WICHITA, Kan. (AP) — More than 3,700 Kansas voters cast ballots for two 17-year-old candidates in Tuesday’s election for the GOP nomination for Kansas governor — a race that is still undecided because the vote was too close to declare a winner.
Tyler Ruzich, of Prairie Village, and Joseph Tutera Jr., of Overland Park, received a combined 3,758 votes after running under a quirky Kansas law that set no minimum age to run for the office. The primary ended with Secretary of State Kris Kobach leading Gov. Jeff Colyer by 191 votes.
“In a normal election, we would not say 3,700 votes was a substantive chunk,” said Russell Fox, professor of political science at Friends University. “But under the election results that we actually have, 3,700 votes is more than enough to make a huge difference.”
Ruzich received 2,217 votes and Tutera garnered 1,541 votes.
No one knows if the teenagers’ votes would have gone to Kobach, Colyer or someone else if the teenagers weren’t on the ballot, said Robert Beatty, political science professor at Washburn University. But he said the Republican Party took the teenagers seriously enough to not allow them to participate in candidate debates, The Wichita Eagle reported .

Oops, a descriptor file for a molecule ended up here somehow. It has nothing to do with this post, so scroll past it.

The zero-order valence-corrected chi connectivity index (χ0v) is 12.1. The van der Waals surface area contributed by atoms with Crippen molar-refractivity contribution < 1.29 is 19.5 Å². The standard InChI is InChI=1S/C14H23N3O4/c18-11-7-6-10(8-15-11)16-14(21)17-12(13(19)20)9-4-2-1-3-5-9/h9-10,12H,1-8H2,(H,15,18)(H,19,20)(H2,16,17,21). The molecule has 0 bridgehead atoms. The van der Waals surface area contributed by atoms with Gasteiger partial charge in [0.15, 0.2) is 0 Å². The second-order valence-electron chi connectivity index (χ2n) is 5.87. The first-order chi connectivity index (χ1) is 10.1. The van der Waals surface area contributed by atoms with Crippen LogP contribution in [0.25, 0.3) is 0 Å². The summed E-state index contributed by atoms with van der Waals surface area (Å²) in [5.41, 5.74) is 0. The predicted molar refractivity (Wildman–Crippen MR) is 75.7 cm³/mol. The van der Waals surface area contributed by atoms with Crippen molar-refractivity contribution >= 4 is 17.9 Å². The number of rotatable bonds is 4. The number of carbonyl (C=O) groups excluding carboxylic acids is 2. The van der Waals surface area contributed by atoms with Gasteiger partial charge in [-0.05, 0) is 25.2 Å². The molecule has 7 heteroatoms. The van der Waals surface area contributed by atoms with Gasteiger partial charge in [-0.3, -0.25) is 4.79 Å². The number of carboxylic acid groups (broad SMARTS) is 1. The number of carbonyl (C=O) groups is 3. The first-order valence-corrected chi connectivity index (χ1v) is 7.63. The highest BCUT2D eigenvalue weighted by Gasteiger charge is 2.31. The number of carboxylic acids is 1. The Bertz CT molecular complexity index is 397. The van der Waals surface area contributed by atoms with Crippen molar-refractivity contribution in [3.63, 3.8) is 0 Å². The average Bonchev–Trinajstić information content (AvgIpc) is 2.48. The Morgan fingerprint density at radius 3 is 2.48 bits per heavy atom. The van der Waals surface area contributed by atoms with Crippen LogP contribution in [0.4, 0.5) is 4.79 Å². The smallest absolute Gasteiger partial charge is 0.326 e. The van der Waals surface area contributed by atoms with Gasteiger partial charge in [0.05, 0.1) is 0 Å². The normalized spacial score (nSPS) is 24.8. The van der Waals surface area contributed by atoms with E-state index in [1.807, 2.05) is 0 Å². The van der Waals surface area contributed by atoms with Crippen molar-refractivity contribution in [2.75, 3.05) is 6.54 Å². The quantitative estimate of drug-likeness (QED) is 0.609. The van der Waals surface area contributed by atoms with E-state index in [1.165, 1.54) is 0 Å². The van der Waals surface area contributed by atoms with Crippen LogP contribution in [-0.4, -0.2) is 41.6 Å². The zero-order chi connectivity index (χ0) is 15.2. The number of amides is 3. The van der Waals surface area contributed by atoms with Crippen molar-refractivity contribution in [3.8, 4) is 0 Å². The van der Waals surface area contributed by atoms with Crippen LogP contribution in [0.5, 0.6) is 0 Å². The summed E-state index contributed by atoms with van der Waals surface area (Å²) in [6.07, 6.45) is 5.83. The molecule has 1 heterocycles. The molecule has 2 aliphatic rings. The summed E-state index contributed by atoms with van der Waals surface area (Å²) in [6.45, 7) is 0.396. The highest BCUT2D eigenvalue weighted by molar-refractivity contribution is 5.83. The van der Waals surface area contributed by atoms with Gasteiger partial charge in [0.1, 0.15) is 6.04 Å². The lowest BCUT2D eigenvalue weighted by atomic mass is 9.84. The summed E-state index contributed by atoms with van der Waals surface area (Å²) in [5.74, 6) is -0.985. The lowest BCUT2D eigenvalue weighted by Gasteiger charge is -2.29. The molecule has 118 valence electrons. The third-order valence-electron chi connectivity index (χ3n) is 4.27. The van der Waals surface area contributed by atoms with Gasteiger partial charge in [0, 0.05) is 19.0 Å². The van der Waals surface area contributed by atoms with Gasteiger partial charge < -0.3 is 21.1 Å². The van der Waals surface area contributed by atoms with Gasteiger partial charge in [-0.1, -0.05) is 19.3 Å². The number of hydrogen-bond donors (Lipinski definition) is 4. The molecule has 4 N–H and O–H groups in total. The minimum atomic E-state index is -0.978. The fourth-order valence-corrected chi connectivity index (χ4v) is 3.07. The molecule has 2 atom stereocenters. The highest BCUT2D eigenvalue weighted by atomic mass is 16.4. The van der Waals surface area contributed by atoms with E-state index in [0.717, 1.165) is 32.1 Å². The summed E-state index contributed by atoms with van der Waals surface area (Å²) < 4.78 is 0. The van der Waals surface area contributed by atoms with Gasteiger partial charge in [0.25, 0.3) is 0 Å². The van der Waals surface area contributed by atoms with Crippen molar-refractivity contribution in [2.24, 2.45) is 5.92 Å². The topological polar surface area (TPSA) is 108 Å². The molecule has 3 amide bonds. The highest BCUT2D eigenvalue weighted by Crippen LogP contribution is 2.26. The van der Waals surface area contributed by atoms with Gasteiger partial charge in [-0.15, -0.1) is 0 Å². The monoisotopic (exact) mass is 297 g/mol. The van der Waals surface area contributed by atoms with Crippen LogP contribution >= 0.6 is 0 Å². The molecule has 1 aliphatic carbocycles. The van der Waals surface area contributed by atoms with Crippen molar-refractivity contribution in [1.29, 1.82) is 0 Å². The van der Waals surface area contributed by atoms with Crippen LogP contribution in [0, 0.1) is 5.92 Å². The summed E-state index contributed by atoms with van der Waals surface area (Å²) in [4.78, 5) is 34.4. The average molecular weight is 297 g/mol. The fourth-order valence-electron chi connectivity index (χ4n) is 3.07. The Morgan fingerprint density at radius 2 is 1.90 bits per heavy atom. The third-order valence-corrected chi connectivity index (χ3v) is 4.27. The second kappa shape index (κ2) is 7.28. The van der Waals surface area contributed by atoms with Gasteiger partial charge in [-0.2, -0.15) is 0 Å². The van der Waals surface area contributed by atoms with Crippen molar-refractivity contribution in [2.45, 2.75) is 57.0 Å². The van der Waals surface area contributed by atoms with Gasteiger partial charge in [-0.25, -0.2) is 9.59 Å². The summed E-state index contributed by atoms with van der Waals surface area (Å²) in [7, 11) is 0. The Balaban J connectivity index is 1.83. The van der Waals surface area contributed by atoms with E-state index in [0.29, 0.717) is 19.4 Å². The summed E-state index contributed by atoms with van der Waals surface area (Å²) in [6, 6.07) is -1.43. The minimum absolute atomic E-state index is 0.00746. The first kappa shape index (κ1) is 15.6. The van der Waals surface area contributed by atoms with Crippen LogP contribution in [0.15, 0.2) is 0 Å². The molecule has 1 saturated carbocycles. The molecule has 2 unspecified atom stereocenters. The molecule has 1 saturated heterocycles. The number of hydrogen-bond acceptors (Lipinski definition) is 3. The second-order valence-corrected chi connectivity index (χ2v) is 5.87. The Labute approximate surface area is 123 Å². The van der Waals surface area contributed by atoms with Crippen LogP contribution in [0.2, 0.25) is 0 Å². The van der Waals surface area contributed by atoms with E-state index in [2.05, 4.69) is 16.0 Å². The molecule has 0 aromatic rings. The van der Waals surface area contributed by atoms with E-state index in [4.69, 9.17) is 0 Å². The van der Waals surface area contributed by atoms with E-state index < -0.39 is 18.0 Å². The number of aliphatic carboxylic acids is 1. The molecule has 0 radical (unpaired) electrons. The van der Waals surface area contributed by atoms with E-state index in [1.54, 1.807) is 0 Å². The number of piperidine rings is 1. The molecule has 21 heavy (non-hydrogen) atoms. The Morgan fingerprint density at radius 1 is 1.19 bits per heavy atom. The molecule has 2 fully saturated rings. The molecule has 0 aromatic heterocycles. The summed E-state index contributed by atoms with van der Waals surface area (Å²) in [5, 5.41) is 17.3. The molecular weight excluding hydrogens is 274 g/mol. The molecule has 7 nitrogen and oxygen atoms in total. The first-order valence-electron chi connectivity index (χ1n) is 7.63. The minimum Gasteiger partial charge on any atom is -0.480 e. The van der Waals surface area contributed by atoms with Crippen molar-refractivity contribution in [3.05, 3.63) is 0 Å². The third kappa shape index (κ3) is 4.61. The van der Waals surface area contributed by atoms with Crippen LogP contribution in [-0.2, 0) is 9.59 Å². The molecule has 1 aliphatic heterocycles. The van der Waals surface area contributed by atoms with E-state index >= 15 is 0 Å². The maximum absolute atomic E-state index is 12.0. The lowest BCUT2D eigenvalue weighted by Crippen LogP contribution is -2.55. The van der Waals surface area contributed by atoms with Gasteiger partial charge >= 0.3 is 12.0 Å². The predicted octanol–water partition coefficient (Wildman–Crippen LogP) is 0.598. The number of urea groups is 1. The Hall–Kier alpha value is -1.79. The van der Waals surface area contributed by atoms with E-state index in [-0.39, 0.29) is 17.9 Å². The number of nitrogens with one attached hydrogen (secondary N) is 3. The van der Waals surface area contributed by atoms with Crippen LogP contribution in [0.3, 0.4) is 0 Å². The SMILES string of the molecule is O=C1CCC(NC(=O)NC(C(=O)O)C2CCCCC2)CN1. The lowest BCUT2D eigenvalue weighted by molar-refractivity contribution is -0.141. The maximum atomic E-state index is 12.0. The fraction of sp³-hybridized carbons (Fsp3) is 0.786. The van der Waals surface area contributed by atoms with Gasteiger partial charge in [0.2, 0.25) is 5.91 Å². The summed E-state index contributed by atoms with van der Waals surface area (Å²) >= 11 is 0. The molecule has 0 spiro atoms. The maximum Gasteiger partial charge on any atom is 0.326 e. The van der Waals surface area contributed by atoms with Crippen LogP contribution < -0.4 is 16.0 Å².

“They understood that they could steal some votes, and that’s exactly what happened,” Beatty said.
Tutera said Wednesday he has no regrets about running. He said he and Ruzich were astonished by how many votes they received.
“If I hadn’t run, or Tyler hadn’t run, that could have been the difference between who gets elected,” he said. “It’s very weird to think about.”
On the Democratic ballot, 17-year-old candidate Jack Bergeson got 3,850 votes but it didn’t impact that primary because state Sen. Laura Kelly, D-Topeka, easily won the Democratic nomination.
Previously, Kansas and Vermont were the only states with no age requirement to run for governor. After the teenagers’ campaigns drew national attention, the Kansas Legislature passed a law in May that set a minimum age to run for governor at 25, and 18 to run for any other state office. But that wasn’t in time to stop the current batch of political upstarts from being on the ballot.